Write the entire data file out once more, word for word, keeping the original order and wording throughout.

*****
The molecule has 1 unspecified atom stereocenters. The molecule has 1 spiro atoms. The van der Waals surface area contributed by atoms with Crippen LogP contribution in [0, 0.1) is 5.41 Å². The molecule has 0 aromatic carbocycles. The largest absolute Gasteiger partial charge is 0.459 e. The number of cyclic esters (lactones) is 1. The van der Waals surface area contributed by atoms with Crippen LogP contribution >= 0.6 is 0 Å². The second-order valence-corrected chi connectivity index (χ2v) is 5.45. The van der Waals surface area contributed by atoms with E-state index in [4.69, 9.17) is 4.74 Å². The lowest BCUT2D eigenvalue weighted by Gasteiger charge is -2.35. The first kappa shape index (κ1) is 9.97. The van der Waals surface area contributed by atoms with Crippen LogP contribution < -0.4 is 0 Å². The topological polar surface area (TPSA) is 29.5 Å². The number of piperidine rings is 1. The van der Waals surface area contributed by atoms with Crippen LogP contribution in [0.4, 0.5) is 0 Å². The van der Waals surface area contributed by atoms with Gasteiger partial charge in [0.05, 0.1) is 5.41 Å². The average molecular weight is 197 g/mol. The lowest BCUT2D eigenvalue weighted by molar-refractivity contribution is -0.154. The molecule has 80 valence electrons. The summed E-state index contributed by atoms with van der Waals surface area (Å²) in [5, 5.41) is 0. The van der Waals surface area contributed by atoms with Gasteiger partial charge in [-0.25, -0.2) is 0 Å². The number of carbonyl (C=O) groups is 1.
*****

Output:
The molecule has 1 unspecified atom stereocenters. The molecule has 1 spiro atoms. The van der Waals surface area contributed by atoms with Crippen LogP contribution in [0, 0.1) is 5.41 Å². The molecule has 0 aromatic carbocycles. The largest absolute Gasteiger partial charge is 0.459 e. The number of cyclic esters (lactones) is 1. The van der Waals surface area contributed by atoms with Crippen LogP contribution >= 0.6 is 0 Å². The second-order valence-corrected chi connectivity index (χ2v) is 5.45. The van der Waals surface area contributed by atoms with E-state index in [4.69, 9.17) is 4.74 Å². The lowest BCUT2D eigenvalue weighted by Gasteiger charge is -2.35. The first kappa shape index (κ1) is 9.97. The van der Waals surface area contributed by atoms with Crippen LogP contribution < -0.4 is 0 Å². The topological polar surface area (TPSA) is 29.5 Å². The number of piperidine rings is 1. The van der Waals surface area contributed by atoms with Crippen LogP contribution in [0.4, 0.5) is 0 Å². The van der Waals surface area contributed by atoms with Gasteiger partial charge in [0.05, 0.1) is 5.41 Å². The average molecular weight is 197 g/mol. The lowest BCUT2D eigenvalue weighted by molar-refractivity contribution is -0.154. The molecule has 80 valence electrons. The summed E-state index contributed by atoms with van der Waals surface area (Å²) in [5, 5.41) is 0. The van der Waals surface area contributed by atoms with Gasteiger partial charge in [-0.25, -0.2) is 0 Å². The number of carbonyl (C=O) groups is 1.